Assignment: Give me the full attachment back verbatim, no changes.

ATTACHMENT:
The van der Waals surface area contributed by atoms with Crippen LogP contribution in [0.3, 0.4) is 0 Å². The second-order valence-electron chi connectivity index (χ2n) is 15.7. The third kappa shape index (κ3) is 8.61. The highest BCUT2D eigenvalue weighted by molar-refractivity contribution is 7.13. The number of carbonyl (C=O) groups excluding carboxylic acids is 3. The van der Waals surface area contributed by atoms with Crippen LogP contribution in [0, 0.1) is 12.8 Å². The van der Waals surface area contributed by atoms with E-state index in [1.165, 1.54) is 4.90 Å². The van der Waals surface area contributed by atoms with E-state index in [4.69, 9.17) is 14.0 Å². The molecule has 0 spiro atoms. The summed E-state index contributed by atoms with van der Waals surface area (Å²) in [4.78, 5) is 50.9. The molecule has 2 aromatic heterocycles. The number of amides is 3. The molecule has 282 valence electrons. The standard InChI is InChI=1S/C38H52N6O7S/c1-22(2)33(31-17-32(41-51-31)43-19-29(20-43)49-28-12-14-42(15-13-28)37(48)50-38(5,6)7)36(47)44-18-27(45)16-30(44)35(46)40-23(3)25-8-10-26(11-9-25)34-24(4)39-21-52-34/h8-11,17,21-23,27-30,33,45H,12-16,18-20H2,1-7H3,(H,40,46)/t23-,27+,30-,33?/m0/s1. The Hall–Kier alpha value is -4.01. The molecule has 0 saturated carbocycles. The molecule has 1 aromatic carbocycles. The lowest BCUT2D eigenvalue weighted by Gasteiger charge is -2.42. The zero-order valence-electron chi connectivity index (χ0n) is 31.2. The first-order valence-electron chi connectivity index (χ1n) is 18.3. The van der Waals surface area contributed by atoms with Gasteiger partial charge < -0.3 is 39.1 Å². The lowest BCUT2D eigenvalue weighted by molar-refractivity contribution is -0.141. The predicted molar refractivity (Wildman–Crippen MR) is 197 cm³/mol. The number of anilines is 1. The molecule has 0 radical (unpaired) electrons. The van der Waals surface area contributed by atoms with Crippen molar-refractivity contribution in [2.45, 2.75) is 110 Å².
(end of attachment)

The van der Waals surface area contributed by atoms with Crippen LogP contribution in [0.3, 0.4) is 0 Å². The second-order valence-electron chi connectivity index (χ2n) is 15.7. The third kappa shape index (κ3) is 8.61. The highest BCUT2D eigenvalue weighted by molar-refractivity contribution is 7.13. The number of carbonyl (C=O) groups excluding carboxylic acids is 3. The van der Waals surface area contributed by atoms with Crippen LogP contribution in [0, 0.1) is 12.8 Å². The van der Waals surface area contributed by atoms with E-state index in [1.165, 1.54) is 4.90 Å². The van der Waals surface area contributed by atoms with E-state index in [4.69, 9.17) is 14.0 Å². The molecule has 0 spiro atoms. The summed E-state index contributed by atoms with van der Waals surface area (Å²) in [4.78, 5) is 50.9. The molecule has 2 aromatic heterocycles. The number of amides is 3. The molecule has 282 valence electrons. The standard InChI is InChI=1S/C38H52N6O7S/c1-22(2)33(31-17-32(41-51-31)43-19-29(20-43)49-28-12-14-42(15-13-28)37(48)50-38(5,6)7)36(47)44-18-27(45)16-30(44)35(46)40-23(3)25-8-10-26(11-9-25)34-24(4)39-21-52-34/h8-11,17,21-23,27-30,33,45H,12-16,18-20H2,1-7H3,(H,40,46)/t23-,27+,30-,33?/m0/s1. The Hall–Kier alpha value is -4.01. The molecule has 0 saturated carbocycles. The molecule has 1 aromatic carbocycles. The lowest BCUT2D eigenvalue weighted by Gasteiger charge is -2.42. The zero-order valence-electron chi connectivity index (χ0n) is 31.2. The first-order valence-electron chi connectivity index (χ1n) is 18.3. The van der Waals surface area contributed by atoms with Gasteiger partial charge < -0.3 is 39.1 Å². The lowest BCUT2D eigenvalue weighted by molar-refractivity contribution is -0.141. The predicted molar refractivity (Wildman–Crippen MR) is 197 cm³/mol. The number of anilines is 1. The molecule has 0 radical (unpaired) electrons. The van der Waals surface area contributed by atoms with Crippen molar-refractivity contribution in [2.45, 2.75) is 110 Å².